Fresh from active service in the winter of 1945, Sicilian immigrant Vito Scaletta returns a war hero. Stepping gingerly through the icy streets, locals take the opportunity to stop him and praise his efforts, engage in neighbourly conversation and offer a cup of tea. A nearby shopkeeper slops out his bucket as steam rises from a drain. Workers brave the elements on their way home, umbrellas in hand to the strains of Vaughn Monroe's 'Let It Snow'. You couldn't wish for a more evocative introduction to Vito Scaletta's world.
Arriving at his Mama's modest urban apartment, there's a palpable relief, but the brusque exchanges reveal an emotional detachment. All is not well in the Scaletta household, with a hard-working, worried and downtrodden mother burdened by the $2000 debt of her late husband, and a sister who continues to struggle to find the "right man" in this lowdown part of town.
With Vito resigned to returning to army duty, his wise-cracking childhood friend, Joe, offers him a predictably illegal way out, and a chance to get involved in a career far removed from the dour struggle he's used to. It's classic Nobody-Becomes-A-Made-Man fodder, of course, but Mafia II consistently dodges parody territory with the kind of sharp script and atmosphere that the forgettable Godfather games would have given a horse's head for. As you discover over and over again, context is key. Even routine driving assignments avoid contemptible familiarity with sparkling dialogue as Joe runs through his endearingly awful chat-up repertoire.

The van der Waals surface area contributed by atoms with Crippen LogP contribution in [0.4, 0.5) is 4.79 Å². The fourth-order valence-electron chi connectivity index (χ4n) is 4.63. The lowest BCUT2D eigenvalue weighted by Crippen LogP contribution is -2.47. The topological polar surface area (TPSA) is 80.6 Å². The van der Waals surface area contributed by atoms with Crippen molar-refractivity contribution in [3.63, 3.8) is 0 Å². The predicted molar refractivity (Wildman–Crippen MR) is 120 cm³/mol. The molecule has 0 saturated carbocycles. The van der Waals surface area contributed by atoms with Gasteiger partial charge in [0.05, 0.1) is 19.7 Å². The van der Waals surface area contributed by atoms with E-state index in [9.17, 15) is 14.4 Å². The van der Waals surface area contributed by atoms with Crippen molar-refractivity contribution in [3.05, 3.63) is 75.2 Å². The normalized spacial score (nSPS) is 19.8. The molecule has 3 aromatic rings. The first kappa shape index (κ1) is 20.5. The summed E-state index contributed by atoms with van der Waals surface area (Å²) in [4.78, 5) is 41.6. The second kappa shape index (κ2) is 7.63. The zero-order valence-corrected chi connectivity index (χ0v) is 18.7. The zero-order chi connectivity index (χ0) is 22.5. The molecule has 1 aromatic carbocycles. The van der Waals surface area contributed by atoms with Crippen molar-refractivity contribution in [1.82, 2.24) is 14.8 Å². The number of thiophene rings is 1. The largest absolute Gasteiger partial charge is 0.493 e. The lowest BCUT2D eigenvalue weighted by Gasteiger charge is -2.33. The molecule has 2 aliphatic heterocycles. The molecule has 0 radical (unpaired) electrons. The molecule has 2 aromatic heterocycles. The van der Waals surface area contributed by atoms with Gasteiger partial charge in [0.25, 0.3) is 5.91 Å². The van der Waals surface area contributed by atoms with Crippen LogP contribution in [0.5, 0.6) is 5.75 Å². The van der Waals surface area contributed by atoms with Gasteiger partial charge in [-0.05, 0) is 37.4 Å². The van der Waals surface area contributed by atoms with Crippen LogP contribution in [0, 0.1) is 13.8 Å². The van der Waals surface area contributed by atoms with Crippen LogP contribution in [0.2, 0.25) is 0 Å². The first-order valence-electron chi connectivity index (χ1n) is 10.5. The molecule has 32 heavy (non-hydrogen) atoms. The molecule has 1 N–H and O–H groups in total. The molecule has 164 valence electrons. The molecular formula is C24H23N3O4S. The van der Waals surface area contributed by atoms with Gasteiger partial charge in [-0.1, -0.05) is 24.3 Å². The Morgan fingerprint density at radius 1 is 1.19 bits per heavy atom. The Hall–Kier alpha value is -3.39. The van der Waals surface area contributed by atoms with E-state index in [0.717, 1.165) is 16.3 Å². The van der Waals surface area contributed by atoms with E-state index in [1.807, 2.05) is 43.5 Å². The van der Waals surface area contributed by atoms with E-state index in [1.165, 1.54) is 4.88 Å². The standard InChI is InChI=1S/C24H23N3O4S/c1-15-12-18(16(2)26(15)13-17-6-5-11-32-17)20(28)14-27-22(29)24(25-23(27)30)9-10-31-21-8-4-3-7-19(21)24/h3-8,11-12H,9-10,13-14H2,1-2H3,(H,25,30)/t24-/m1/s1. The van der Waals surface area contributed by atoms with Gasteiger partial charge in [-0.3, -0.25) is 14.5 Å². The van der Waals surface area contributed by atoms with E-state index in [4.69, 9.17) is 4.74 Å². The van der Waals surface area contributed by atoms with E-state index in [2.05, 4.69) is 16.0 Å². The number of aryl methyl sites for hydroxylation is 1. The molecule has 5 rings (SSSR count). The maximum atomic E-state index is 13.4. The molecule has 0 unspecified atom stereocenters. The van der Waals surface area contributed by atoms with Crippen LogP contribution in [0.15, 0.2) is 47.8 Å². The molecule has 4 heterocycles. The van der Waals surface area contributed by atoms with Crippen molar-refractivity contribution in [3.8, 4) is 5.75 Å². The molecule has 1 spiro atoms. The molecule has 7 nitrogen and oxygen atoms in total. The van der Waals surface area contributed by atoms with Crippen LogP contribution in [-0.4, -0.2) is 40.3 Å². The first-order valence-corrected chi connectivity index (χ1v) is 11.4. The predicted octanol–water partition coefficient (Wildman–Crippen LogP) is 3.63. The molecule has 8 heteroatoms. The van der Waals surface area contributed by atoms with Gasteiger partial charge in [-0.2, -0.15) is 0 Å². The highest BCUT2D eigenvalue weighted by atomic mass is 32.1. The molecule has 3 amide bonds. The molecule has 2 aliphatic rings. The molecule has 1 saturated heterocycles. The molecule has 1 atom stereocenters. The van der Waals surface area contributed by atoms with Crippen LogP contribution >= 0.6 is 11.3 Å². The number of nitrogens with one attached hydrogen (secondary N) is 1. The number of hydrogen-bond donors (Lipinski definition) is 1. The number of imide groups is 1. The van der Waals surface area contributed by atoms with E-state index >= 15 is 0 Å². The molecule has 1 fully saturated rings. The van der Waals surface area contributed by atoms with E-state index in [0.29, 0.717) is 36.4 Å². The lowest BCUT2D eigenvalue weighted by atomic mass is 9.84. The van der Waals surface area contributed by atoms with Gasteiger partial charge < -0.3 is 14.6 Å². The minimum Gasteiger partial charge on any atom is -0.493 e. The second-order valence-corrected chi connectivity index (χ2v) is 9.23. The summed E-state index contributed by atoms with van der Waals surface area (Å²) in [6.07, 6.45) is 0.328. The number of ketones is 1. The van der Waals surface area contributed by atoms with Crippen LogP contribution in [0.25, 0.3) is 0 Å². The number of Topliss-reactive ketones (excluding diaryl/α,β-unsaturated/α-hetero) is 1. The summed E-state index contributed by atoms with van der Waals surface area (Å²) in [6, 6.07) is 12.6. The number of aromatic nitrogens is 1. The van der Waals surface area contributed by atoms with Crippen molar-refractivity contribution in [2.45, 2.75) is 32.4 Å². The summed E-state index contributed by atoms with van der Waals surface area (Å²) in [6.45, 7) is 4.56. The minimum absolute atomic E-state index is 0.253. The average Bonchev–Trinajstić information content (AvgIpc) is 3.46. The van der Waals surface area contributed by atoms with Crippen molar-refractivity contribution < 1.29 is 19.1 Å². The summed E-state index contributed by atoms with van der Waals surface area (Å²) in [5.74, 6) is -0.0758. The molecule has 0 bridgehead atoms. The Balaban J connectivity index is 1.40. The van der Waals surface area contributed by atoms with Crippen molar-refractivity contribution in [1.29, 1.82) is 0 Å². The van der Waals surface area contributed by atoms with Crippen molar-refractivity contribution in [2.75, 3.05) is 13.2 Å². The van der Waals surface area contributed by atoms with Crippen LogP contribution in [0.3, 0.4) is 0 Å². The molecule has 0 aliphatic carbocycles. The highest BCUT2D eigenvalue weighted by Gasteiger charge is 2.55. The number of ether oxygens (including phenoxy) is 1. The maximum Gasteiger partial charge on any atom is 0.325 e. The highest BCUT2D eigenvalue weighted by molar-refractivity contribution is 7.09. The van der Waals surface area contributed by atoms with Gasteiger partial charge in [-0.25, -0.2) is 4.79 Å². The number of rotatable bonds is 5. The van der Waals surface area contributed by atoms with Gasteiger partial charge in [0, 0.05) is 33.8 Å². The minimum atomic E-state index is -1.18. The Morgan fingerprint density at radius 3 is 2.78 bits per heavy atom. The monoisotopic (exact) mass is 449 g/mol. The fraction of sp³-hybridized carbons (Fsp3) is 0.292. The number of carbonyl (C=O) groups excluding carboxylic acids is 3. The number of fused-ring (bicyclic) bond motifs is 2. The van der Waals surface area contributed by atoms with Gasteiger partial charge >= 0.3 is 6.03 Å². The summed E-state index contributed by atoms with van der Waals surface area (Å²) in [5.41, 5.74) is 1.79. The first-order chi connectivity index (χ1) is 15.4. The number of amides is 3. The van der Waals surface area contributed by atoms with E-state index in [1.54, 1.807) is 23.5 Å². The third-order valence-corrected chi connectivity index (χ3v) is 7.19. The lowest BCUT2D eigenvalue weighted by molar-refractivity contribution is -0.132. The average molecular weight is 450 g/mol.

Crucially, there's a great sense of pace that makes the story feel like a reward, and a welcome break from the intensity of the action. The narrative genuinely adds to the sense of progression without becoming overbearing or wallowing in faux grandiosity. Despite the reported 700-page script, cut-scenes never seem to outstay their welcome. Missions don't sprawl, meander, or focus on one thing for too long
2K Czech keeps things concise, and pulls every trick to keep you playing on.